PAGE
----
The use of copper is changing
The organic regulation still allows the use of some copper products for fungal control. But as some products lose their authorisation in coming months, this may spell a change for future use.
Currently organic growers can use copper where they are authorised by individual member states. However, copper products which were previously authorised by Chemicals Regulation Directorate (CRD) in the UK for use as a fungicide on various crops, are now only registered for use on grapevines. This applies to copper products purchased after January 2016. For products which were purchased before January 2016, the authorisation on other crops expires at the end of this year.
This means unless new products are authorised, from January 2017 there may not be any copper products that can be used by organic farmers for the control of some fungal diseases such as potato blight.
Looking beyond copper
Ben Raskin, Head of Horticulture at the Soil Association explains that “we are working hard to reduce copper use in organic systems but recognise that there are currently few effective alternatives available to growers”. In The Netherlands and Finland, copper fungicides have been banned for use in organic systems since 2000. In other EU countries, use has been restricted to 6kg/ha/year to try and prevent accumulation in the soil.
An EU funded project which ran from 2012 to 2016 has been looking at the use of copper in organic systems and its possible alternatives, looking specifically at potatoes, grapevines, fruit and tomatoes. Instead of fighting disease, an alternative may be to use disease-resistant varieties. More blight-resistant potato varieties are being bred each year, with a range of successful varieties coming from the Sarvari Trust and the organic arm of Agrico – Bioselect. Last year, three farms trialed up to nine varieties as part of an Innovative Farmers field lab. The trial compared them on blight-resistance, performance, taste and market acceptance and found they all performed well.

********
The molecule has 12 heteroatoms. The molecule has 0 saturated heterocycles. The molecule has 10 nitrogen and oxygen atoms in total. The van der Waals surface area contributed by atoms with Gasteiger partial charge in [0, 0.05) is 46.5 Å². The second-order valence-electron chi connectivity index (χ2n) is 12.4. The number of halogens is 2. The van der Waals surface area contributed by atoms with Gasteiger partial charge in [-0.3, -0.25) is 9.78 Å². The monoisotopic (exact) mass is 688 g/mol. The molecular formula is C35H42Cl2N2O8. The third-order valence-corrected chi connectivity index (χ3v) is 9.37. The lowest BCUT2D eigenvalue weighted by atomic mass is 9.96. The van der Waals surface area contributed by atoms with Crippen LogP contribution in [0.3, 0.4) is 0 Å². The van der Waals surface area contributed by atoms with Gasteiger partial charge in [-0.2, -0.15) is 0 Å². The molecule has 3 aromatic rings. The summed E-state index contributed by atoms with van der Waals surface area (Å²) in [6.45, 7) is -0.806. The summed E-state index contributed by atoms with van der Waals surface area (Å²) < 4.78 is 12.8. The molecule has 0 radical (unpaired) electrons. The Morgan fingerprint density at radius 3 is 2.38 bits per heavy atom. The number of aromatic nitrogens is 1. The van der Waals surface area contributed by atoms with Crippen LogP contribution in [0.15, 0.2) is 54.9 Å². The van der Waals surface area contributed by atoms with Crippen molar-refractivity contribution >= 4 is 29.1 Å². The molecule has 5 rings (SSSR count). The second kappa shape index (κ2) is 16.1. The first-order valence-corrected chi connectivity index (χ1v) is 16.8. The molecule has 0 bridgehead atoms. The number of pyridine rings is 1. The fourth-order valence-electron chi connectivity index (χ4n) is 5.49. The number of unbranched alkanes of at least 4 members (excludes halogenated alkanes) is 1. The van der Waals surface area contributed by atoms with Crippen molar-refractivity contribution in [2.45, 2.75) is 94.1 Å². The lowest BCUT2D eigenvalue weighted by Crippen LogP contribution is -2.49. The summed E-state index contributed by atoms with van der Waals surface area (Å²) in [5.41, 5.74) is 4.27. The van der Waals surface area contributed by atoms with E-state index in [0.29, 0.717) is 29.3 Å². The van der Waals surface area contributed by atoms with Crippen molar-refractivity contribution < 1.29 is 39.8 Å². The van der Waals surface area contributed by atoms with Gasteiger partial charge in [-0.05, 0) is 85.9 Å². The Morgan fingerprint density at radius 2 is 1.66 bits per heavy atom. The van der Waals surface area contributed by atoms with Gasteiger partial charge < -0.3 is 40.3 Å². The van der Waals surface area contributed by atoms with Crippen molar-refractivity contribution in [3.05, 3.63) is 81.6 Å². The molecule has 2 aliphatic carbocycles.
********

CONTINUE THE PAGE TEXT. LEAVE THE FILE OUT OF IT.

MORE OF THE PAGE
Product registration and how to search the database
All products for pest and disease control must be registered by the CRD. Only authorised products may be marketed. You can find out for what purposes a product is registered for use by searching this database. You can try searching by product name or active ingredient.
Using new products
There have been a few recent instances of agronomists recommending products which are not permitted for use in organic systems. Before purchasing a new product, please check with your Certification Officer to ensure that it is suitable for use. You can find a list of fertilisers and composts which have already been reviewed here.